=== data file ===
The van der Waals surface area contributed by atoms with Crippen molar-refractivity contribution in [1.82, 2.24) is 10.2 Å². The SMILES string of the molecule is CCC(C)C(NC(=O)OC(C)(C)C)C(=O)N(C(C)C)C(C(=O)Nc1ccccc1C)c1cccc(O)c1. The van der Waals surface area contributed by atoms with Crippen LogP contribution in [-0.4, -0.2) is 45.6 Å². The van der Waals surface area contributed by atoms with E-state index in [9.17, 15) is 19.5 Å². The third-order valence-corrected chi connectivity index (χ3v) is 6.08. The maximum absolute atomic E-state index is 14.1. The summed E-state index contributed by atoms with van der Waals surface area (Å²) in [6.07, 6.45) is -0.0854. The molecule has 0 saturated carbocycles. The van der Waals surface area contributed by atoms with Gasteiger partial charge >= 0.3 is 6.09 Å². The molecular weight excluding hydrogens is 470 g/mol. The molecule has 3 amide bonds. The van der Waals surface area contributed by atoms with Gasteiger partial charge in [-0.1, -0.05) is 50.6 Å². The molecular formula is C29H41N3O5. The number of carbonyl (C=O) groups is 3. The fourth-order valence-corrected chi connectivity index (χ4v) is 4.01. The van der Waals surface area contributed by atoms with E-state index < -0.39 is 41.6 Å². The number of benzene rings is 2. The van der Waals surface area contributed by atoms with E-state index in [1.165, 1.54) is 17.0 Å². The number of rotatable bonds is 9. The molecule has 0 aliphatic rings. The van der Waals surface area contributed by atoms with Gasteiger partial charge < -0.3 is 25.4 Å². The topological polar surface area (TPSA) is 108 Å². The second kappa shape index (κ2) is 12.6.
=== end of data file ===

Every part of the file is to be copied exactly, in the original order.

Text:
The van der Waals surface area contributed by atoms with Crippen molar-refractivity contribution in [1.82, 2.24) is 10.2 Å². The SMILES string of the molecule is CCC(C)C(NC(=O)OC(C)(C)C)C(=O)N(C(C)C)C(C(=O)Nc1ccccc1C)c1cccc(O)c1. The van der Waals surface area contributed by atoms with Crippen LogP contribution in [-0.4, -0.2) is 45.6 Å². The van der Waals surface area contributed by atoms with E-state index in [9.17, 15) is 19.5 Å². The third-order valence-corrected chi connectivity index (χ3v) is 6.08. The maximum absolute atomic E-state index is 14.1. The summed E-state index contributed by atoms with van der Waals surface area (Å²) in [6.07, 6.45) is -0.0854. The molecule has 0 saturated carbocycles. The van der Waals surface area contributed by atoms with Gasteiger partial charge >= 0.3 is 6.09 Å². The molecular weight excluding hydrogens is 470 g/mol. The molecule has 3 amide bonds. The van der Waals surface area contributed by atoms with Gasteiger partial charge in [-0.1, -0.05) is 50.6 Å². The molecular formula is C29H41N3O5. The number of carbonyl (C=O) groups is 3. The fourth-order valence-corrected chi connectivity index (χ4v) is 4.01. The van der Waals surface area contributed by atoms with E-state index < -0.39 is 41.6 Å². The number of benzene rings is 2. The van der Waals surface area contributed by atoms with E-state index in [1.165, 1.54) is 17.0 Å². The number of rotatable bonds is 9. The molecule has 0 aliphatic rings. The van der Waals surface area contributed by atoms with Gasteiger partial charge < -0.3 is 25.4 Å². The topological polar surface area (TPSA) is 108 Å². The second kappa shape index (κ2) is 12.6.